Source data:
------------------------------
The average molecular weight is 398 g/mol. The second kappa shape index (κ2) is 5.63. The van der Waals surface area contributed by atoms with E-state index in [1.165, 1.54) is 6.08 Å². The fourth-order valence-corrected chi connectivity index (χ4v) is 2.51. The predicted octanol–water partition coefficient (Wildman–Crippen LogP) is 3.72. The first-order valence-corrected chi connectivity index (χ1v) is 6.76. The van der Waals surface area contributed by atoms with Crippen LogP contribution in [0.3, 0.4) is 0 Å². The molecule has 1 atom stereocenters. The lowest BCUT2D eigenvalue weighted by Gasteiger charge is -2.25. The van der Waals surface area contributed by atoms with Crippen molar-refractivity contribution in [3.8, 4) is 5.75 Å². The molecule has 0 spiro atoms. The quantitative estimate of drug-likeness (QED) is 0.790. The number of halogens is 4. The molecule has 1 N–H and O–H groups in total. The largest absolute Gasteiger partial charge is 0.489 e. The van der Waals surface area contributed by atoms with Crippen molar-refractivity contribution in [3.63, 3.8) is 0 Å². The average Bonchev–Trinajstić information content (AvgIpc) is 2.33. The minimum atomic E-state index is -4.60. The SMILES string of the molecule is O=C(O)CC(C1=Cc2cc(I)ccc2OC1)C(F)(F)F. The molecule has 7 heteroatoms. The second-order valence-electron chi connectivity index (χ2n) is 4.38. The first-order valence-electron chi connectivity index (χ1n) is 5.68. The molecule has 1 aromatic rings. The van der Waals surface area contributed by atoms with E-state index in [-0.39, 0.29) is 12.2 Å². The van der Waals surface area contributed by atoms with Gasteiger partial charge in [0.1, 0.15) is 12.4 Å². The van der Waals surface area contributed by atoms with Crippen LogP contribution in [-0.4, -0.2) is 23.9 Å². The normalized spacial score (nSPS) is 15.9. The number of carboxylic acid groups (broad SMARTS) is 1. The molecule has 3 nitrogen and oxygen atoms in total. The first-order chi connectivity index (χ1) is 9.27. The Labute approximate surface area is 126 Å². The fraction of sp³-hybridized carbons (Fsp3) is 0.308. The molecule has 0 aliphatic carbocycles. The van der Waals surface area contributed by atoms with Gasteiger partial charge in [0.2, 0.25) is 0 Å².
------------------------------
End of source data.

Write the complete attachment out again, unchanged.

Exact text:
The average molecular weight is 398 g/mol. The second kappa shape index (κ2) is 5.63. The van der Waals surface area contributed by atoms with E-state index in [1.165, 1.54) is 6.08 Å². The fourth-order valence-corrected chi connectivity index (χ4v) is 2.51. The predicted octanol–water partition coefficient (Wildman–Crippen LogP) is 3.72. The first-order valence-corrected chi connectivity index (χ1v) is 6.76. The van der Waals surface area contributed by atoms with Crippen LogP contribution in [0.3, 0.4) is 0 Å². The molecule has 1 atom stereocenters. The lowest BCUT2D eigenvalue weighted by Gasteiger charge is -2.25. The van der Waals surface area contributed by atoms with Crippen molar-refractivity contribution in [3.8, 4) is 5.75 Å². The molecule has 0 spiro atoms. The quantitative estimate of drug-likeness (QED) is 0.790. The number of halogens is 4. The molecule has 1 N–H and O–H groups in total. The largest absolute Gasteiger partial charge is 0.489 e. The van der Waals surface area contributed by atoms with Crippen molar-refractivity contribution in [3.63, 3.8) is 0 Å². The average Bonchev–Trinajstić information content (AvgIpc) is 2.33. The minimum atomic E-state index is -4.60. The SMILES string of the molecule is O=C(O)CC(C1=Cc2cc(I)ccc2OC1)C(F)(F)F. The molecule has 7 heteroatoms. The second-order valence-electron chi connectivity index (χ2n) is 4.38. The first-order valence-electron chi connectivity index (χ1n) is 5.68. The molecule has 1 aromatic rings. The van der Waals surface area contributed by atoms with E-state index in [-0.39, 0.29) is 12.2 Å². The van der Waals surface area contributed by atoms with Gasteiger partial charge in [0.1, 0.15) is 12.4 Å². The van der Waals surface area contributed by atoms with Crippen LogP contribution in [-0.4, -0.2) is 23.9 Å². The normalized spacial score (nSPS) is 15.9. The number of carboxylic acid groups (broad SMARTS) is 1. The molecule has 3 nitrogen and oxygen atoms in total. The first-order chi connectivity index (χ1) is 9.27. The Labute approximate surface area is 126 Å². The fraction of sp³-hybridized carbons (Fsp3) is 0.308. The molecule has 0 aliphatic carbocycles. The van der Waals surface area contributed by atoms with Gasteiger partial charge in [0.2, 0.25) is 0 Å².